Here's to address the second inequality.

First, I am pretty certain you copied the inequality wrong, and it should read (dropping the $L^\infty$ factor in time)

$$ \| |u|^2 \|_{\dot{B}^{-1/2}_{2,1}} \lesssim \|u\|_{H^{1/2}}^2 $$

Second, I am a bit amused when I glanced at the original paper that I can't find anywhere obvious where they specified a crucial piece of information, namely that they are working on spatial dimension 3. (It is not in the abstract nor on the first two pages of the introduction, as far as I can see.)

So here goes the usual dichotomy argument. Write $u = \sum_{k} P_k u$ where $P_k$ is the Littlewood Paley projector to frequency $\approx 2^{k}$, here $k$ runs over $\mathbb{Z}$.

The Besov norm we can write as
$$ \sum_{k} 2^{-k/2} \| P_k (\sum_j P_j u)(\sum_\ell P_\ell u) \|_{L^2} $$
The product properties of Littlewood Paley projectors (since Fourier transform moves products to convolutions), shows that

- When $j > \ell + 1$, then $P_j u P_\ell u$ has frequency support approximately at $2^{j}$
- When $j = \ell, \ell + 1, \ell - 1$, then $P_j u P_\ell u$ has frequency support over roughly the entire ball of radius $2^{j}$.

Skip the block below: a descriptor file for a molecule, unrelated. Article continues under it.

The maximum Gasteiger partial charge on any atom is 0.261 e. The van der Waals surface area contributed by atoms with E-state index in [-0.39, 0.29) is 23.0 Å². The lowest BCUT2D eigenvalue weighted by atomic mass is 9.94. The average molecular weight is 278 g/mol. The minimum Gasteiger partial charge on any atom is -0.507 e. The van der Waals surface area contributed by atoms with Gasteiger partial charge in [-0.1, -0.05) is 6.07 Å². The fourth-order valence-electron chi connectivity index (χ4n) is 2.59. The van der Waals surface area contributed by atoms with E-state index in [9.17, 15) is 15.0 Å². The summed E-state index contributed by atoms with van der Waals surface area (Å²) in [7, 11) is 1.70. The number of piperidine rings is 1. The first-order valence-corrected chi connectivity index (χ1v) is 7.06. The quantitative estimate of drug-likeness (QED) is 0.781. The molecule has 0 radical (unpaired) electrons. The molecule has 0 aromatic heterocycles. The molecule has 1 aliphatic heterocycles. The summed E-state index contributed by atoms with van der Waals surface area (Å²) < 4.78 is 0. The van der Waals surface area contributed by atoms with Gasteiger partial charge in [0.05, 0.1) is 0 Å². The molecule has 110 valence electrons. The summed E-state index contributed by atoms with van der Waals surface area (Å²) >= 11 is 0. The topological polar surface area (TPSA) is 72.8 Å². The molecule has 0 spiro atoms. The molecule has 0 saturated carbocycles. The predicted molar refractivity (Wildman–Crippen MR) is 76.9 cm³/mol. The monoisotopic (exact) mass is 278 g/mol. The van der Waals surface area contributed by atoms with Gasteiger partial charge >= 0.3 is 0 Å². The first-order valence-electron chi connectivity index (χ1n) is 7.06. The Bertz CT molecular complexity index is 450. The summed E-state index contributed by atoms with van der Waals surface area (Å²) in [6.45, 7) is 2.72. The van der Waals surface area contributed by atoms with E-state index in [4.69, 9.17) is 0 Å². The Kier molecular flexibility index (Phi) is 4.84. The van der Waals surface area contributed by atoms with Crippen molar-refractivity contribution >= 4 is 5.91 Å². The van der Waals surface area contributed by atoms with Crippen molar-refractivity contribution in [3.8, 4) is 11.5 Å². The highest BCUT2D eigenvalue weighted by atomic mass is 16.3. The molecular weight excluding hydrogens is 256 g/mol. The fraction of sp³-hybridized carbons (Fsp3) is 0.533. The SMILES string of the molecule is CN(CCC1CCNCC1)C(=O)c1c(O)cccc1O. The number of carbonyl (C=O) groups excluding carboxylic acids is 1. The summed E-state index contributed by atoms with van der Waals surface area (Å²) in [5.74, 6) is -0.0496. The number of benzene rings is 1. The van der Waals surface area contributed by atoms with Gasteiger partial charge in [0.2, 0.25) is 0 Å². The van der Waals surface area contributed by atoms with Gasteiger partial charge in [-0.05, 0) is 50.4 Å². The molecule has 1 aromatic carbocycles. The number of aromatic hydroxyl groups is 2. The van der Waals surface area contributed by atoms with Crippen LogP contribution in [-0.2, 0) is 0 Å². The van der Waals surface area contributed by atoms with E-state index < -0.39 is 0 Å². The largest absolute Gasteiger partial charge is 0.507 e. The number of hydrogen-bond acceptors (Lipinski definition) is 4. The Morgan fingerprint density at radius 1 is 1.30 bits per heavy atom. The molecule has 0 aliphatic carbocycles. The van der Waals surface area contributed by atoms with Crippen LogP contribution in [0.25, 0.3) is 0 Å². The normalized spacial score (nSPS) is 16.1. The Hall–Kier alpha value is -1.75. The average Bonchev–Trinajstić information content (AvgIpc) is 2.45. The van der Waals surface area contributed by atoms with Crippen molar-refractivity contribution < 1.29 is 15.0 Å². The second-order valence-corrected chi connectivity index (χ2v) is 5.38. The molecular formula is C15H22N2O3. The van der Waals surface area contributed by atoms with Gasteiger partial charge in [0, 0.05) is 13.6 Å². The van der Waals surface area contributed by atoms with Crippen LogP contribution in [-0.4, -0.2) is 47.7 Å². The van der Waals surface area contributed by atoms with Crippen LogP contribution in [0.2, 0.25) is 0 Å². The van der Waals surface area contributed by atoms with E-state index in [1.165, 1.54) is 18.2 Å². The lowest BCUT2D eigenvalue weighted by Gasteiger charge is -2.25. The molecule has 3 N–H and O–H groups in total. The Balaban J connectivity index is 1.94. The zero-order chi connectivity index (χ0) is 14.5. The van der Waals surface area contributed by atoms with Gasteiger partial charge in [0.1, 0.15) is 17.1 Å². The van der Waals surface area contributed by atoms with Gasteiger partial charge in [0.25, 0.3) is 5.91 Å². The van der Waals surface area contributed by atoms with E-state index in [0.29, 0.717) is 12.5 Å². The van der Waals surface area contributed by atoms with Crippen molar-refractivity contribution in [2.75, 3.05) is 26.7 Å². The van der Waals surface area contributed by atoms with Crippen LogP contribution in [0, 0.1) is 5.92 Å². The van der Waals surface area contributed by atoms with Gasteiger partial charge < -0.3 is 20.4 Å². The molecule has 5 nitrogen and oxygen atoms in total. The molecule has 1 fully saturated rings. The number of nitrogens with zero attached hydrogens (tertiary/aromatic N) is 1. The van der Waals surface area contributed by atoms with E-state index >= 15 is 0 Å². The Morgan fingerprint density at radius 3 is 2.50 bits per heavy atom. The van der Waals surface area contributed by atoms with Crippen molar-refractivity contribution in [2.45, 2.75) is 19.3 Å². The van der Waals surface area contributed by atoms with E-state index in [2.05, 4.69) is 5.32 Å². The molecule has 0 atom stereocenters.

So we can expand (roughly speaking) the Littlewood Paley sums to read

$$ \lesssim \sum_k 2^{-k/2} \left( \| \sum_{j > k} P_k (P_j u)^2 \|_{L^2} + \| \sum_{j \leq k} (P_j u) (P_k u) \|_{L^2} \right) $$

**First Term**

We use the Sobolev embedding $\dot{W}^{3/2,1} \hookrightarrow L^2$ (in 3 dimensions) to get

$$ \|P_k (P_j u)^2 \|_{L^2} \lesssim 2^{3k/2} \| P_k (P_j u)^2 \|_{L^1} $$

Next we drop the projection and get

$$ \lesssim 2^{3k/2} \| P_j u\|_{L^2}^2 $$

So the first term is bounded by

$$ \text{First term} \lesssim \sum_{k} 2^{k} \sum_{j > k} \|P_j u\|_{L^2}^2 = \sum_j \|P_j u\|_{L^2}^2 \sum_{k < j} 2^{k} \leq 2 \sum_j 2^{j} \|P_j u\|_{L^2}^2 \lesssim \|u\|_{H^{1/2}}^2 $$

**Second term**

Start with

$$ \sum_{j \leq k} \|P_{j} u P_k u\|_{L^2} \lesssim \sum_{j \leq k} \|P_{j} u\|_{L^\infty} \|P_k u\|_{L^2} $$

Bernstein's inequality (or the frequency restricted Sobolev inequality, which holds also in the case of $L^\infty$) in 3 dimensions implies

$$ \lesssim \sum_{j \leq k} 2^{3j/2} \|P_j u\| \|P_k u\| $$

So we can write (symmetrizing in $j$ and $k$)

$$ \text{Second term} \lesssim \sum_{j} \sum_{k} 2^{- |j-k|} 2^{j/2} \| P_j u\|_{L^2} 2^{k/2} \|P_k u\|_{L^2} $$

So by Cauchy-Schwarz with weights, we have

$$ \lesssim (\sum_{j,k} 2^{-|j-k|} 2^{j} \|P_j u\|_{L^2}^2 )^{1/2} (\sum_{j,k} 2^{-|j-k|} 2^{k} \|P_k u\|_{L^2}^2 )^{1/2} $$

The two sums are identical after swapping $j$ and $k$, and summing first over $j$ in the second one you get

$$ \sum_{j,k} 2^{-|j-k|} 2^{k} \|P_k u\|_{L^2}^2 = 3 \sum_k 2^{k} \|P_k u\|_{L^2}^2 $$

and so

$$ \text{Second term} \lesssim \sum_{k} 2^{k} \|P_k u\|_{L^2}^2 \lesssim \|u\|_{H^{1/2}}^2. $$